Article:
Publish date: 24 November 2021
Travis Schultz standing outside with a coffee cup looking off camera

The global pandemic has certainly created a remarkable upward trajectory in the percentage of employees choosing to work from home.

In June 2021, research undertaken by the “Families in Australia Survey: towards COVID normal”, found that 67% of respondents to the survey were now sometimes or always working from home.

Results from a 2019 survey, conducted by Melbourne University’s HILDA (Household, Income and Labour Dynamics in Australia), showed that only around 8% of employees had a formal work-from-home arrangement averaging one day per week.

Back in 2016, Australian Census data suggested that only around 5% of workers would work from home rather than a formal workplace

Even though these studies were carried out by different organisations and measured different elements of working from home, the percentage of work-from-homers could be surmised as growing from as little as 5% to as much as 67% in just … five years. Wow!

Previously, most employers demonstrated a reluctance to facilitate arrangements where visibility of an employee and their output was poor.  Similarly, until we were recently forced into remote work, employees generally lacked evidence to support their claim that they could be just as efficient working from home as in the workplace. 

Today, whether employers like it or not, flexible work-from-home arrangements seem destined to be a feature they will be expected to provide their employees. The “work-from-home” genie is well and truly out of the bottle.

The genie, however, has granted a wish that comes with a heightened risk for employers. Rushed arrangements to facilitate remote work to ensure businesses remained open created a huge workplace health and safety (WHS) risk. Business owners, in a position of immediate peril, could be excused for focusing on operational requirements rather than WHS obligations. However, as the pandemic unwinds and business resumes to its new normal, 2022 will become the year of the workers’ compensation claim by remote workers unless employers quickly recalibrate their focus on WHS.

Each Australian State imposes on employers an obligation to ensure that the work environment is without risks to health and safety, so far as reasonably practicable. The statutory obligation requires the provision of adequate facilities for the welfare of workers whilst carrying out their work.

In Queensland, the Work Health and Safety Act 2011 defines a workplace as “a place where work is carried out for a business or undertaking and includes any place where a worker goes, or is likely to be, while at work.” There is little doubt that such a definition covers the home environment if that is where a worker is required or permitted to undertake some or all of their employment duties.

These work-from-home arrangements create a great deal of complexity for employers in managing WHS risks. In their homes, the employer has far less ability to control the work environment of employees and retains very little or no visibility. Despite this, an employer potentially remains legally liable for any misadventure that occurs – such as an employee slipping on their wet kitchen tiles whilst making a cup of tea.

With so many competing responsibilities and concerns during the pandemic, employers could well be excused for doing little to manage the risk of workstations in an employee’s home. However, once workers’ compensation claims begin to roll in for injuries suffered at home whilst working, it seems inevitable that an increasing incidence of claims will focus employer attention on the issue.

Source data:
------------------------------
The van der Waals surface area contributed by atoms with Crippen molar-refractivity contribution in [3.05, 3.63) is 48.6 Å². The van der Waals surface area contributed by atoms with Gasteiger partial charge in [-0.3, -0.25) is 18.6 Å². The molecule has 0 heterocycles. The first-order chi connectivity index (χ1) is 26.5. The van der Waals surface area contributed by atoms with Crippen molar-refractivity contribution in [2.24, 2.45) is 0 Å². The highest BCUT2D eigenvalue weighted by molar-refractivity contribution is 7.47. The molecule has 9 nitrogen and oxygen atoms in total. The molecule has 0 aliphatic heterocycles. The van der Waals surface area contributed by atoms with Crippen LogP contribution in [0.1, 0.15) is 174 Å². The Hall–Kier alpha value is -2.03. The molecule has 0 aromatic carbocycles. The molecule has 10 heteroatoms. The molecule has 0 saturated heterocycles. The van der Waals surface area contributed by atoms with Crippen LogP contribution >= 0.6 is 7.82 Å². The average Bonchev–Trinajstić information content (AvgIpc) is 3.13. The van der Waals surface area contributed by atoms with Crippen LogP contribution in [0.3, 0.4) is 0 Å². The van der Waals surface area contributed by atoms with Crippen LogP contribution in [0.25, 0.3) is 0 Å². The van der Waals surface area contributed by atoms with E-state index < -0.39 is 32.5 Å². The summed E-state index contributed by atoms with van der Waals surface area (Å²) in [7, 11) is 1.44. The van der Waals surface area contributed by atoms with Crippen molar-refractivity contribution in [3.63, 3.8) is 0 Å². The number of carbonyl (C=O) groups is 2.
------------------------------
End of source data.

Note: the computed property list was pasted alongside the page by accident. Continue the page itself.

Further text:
One of the most obvious risks faced by workers is the ergonomic setup of their workstations and desk. Generally, the desk and chair used are not supplied by an employer and are simply whatever the employee had available to them when work-from-home arrangements commenced.  Poor ergonomic setups are well known to be a key cause of injuries when utilised for long periods of time.

If employers want to avoid an increasing number of claims by work from homers, they would be well advised to:

  • arrange an ergonomic assessment of workstations and their setup
  • undertake an assessment of hazards in the workplace such as trip hazards from cables, electrical cords, mats or rugs
  • put in place a system for training of staff to identify risks in a workplace and in particular, risks associated with the ergonomic setup of their workstation
  • develop a checklist for work from home employees to consider and then sign off on as evidence that they have received the appropriate training and instruction
  • ensure provision of a first-aid kit and smoke alarms

Work from home is no longer a luxury enjoyed by a privileged few employees, but rather an expectation of a growing proportion of the workforce, especially within professional services enterprises. In a world of virtual meetings, telecommuting and flexibility, employers need to appreciate that there has been a significant shift in the location of WHS risks – and a new strategy is required or face an explosion of workers compensation claims made by work-from-homers in the future.

Let’s hope that the risk of employees suing for emotional isolation due to working from home never comes out of the genie’s bottle. Or that employers never become responsible for a worker choosing to work from an Air BnB in some exotic location!


Travis Schultz
Travis Schultz
Managing Partner
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